Well it stayed dry all evening for us to walk to The Dyke’s End pub for a meal. What we didn’t realise until we were leaving was that they have their own micro brewery out the back and sell their own Dyke’s End Ale. We had an enjoyable meal and wandered back to the boat for a very quiet night.
By the new cycle way bridge I saw some picnic tables and chairs but there was also something else that I could not make out, so took a photo to look at later, I still don’t know what the figures are made of.
At the junction of Reach and Burwell Lode there is a pond with a tern island in the middle. For those that don’t know a tern island is a man made platform that has shingle on top of it for terns to nest on, they are often rafts of on legs to make it harder for rats etc. to get the eggs or young. The better ones also have a low wire netting fence around them to stop the chicks falling off. We could see two good sized chicks on this one and they were getting regular visits from some adults to feed them. When a Harrier passed on the other side of the Lode the adult bird was off like a shot after it and harassing it until it went elsewhere.
We met a Narrowboat just after the junction with Wicken Lode, but by the time we reached the lock it had already turned its self ready for flood control. Once through the lock we turned left up the Cam meeting one or two boats on the way. A farmer was spraying his potatoes as we passed, he had to drive quite gently to prevent the tips of the spray boom catching the ground. There are some excellent blackberry bushes in flower on the banks of the Cam and they are in such a position that they can only be picked by boaters.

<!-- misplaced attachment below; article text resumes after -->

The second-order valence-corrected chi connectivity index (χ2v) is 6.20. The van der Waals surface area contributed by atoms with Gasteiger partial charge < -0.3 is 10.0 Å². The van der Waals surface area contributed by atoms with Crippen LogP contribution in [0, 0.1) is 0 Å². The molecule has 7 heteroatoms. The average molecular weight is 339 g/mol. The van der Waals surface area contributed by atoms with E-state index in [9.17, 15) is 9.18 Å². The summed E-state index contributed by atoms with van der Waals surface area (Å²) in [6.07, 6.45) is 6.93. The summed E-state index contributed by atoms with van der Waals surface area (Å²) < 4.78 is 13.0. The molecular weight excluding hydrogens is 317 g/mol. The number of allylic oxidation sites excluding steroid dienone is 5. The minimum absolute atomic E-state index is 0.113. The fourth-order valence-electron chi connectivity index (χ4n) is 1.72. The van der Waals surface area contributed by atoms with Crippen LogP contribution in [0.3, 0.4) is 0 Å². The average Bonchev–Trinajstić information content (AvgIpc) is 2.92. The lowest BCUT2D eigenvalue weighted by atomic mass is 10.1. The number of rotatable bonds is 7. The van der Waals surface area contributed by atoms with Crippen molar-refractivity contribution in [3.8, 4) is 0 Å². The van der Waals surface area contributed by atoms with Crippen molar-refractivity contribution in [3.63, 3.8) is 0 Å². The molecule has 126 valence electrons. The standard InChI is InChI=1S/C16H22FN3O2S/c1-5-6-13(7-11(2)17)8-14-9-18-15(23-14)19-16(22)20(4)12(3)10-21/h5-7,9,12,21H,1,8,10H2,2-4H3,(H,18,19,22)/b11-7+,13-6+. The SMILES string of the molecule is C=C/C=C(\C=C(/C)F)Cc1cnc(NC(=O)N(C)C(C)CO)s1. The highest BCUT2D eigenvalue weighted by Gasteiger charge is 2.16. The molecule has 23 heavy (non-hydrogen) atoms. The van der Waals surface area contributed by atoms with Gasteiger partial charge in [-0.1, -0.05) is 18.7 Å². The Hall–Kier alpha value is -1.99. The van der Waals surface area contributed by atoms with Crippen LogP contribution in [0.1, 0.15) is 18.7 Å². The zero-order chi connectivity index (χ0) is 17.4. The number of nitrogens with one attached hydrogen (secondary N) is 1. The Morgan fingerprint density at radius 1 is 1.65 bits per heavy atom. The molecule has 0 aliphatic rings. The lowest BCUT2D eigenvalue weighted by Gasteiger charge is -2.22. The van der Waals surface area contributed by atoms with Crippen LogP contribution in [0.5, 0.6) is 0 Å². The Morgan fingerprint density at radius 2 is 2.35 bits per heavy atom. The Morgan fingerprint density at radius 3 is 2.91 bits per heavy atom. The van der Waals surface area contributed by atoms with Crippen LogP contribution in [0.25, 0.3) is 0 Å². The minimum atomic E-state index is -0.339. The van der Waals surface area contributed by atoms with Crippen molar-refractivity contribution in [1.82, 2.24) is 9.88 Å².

The Cam Conservers were hard at work doing some spot dredging and putting it behind the flexible piling.
At Baits Bite Lock the lock keeper came out of his office to check our licence to make sure if we were correctly licenced for the Cam now that they have their own charges. There is a small concrete frog mounted at the moth of the lock under the steps. Not all boaters on the river get on with each other as can be seen by the signs on the side of this Narrowboat. There are quite a few rowers about this evening and we are moored on the visitor moorings outside The Fort Saint George pub. Its quite surprising the effect of them passing at speed has on the boat and to make it worse there is a concrete ledge below water level we keep clipping.